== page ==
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Fog + Airplanes = Death?

by John M. White |  | 2 comments

We have all been there at one time or another, we have our Private Pilot's license and have been flying just long enough to feel comfortable with the airplane we fly. Its beginning to feel like second nature, we have over 200 hours, and flying airplanes "just feels right." We know all about the "get home itus" bug, and have vowed never for me, and we can now push the envelope just a little bit when we have to. A couple of times we got a special VFR to get out of the control zone and be on our way for some golf or other activity, and it worked out just fine. We watch the IFR pilots climb into the clouds, and dream of one day having an Instrument rating too.
But, for now, we don't have the money, time or inclination to get one. So, every once in a while we push ourselves, just a little bit. On March 30th the AOPA AIr Safety Foundation announced that it found that 3/4ths of the time aircraft accidents which occur in fog are fatal to the occupants of the aircraft. Official accident statistics don't have a clear cut category for "fog" accidents, so they included "obscuration" and "below minimums" in their analysis. Piper Cub In Fog Looking at those accidents where the pilots were on IFR flight plans, VFR flight plans and those on no flight plans at all the AOPA Safety Foundation found that those with no flight plan led the list with 203 fatalities between 1998 and 2007. Surprisingly, those on IFR flight plans came in second, with some 106 fatalities, followed by only 49 fatalities for those on VFR flight plans. Part 91 operations led the pack with 340 fatalities, while Part 135 operations had only 38 fatalities. So what are we to make of this data? As I have observed many times in the past, attitude is the crucial test for any pilot, and it appears that those who were conscientious enough to file a VFR flight plan seemed to have a better attitude than those who filed none, given the numbers. For IFR pilots, when they are expecting low ceilings and visibility it won't necessarily deter them from attempting the flight, but fog can make things go South in a hurry, and an approach that busts the minimums can get you into a whole world of hurt. So, the next time you think about taking off in low visibility or fog conditions without filing a flight plan, perhaps you should reflect on this data and decide "not today." Today is never a good day to die! What do you think? Until next time keep your wings straight and level Hersch! JetAviator7 The danger? But danger is one of the attractions of flight. — Jean Conneau, 1911.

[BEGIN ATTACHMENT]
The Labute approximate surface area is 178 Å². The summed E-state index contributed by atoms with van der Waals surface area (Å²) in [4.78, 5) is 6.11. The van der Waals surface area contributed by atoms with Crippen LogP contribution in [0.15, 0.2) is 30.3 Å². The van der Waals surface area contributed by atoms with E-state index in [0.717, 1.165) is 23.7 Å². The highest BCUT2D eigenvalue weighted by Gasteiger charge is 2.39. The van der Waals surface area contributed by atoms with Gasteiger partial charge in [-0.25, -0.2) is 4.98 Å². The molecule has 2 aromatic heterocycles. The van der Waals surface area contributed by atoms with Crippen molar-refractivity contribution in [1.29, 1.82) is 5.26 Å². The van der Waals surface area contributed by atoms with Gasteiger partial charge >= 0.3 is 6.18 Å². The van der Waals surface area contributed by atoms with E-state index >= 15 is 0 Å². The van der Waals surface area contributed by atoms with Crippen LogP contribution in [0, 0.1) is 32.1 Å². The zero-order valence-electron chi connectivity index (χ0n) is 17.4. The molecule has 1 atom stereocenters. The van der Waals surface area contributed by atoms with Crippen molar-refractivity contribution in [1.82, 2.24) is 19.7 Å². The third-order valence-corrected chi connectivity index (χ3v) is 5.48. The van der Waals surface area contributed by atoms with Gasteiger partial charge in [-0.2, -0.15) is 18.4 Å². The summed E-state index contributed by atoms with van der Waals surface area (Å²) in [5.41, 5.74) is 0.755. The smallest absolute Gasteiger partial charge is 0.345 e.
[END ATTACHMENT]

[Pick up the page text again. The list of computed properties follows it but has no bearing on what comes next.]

Comments (2)

  • Ralph King on June 24, 2019

    Fog in my opinion can be the worse for IFR destinations, because the forward visability can be less than 1,000 or less. If one has a dealth wish, trying to land in IFR conditions without the IFR rating will get you your wish. Carry alot of fuel and have an alternate airport in mind, do not push your ability. Logging IFR flight hours means only logging actual time flying the aircraft on instruments as well as IFR approaches. Scud running the last few miles to get to the airport is bad. There could be an IFR aircraft departing that airport, though it may not have a control tower. Aircraft can pick up a IFR clearance to depart without there being a tower, remember that. You may not want an instrument rating, but get enough instrument training to get yourself out of a jam.

  • JetAviator7 on June 24, 2019

    Ralph, I couldn’t agree more. Many a pilot has come to his ruin, not to mention that of his airplane, scud running.

    Even an IFR rating and a jet aircraft doesn’t keep you out of trouble when it comes to fog. Read my post How To Break An Airplane to see how one pilot did it.

    JetAviator7 ({John}

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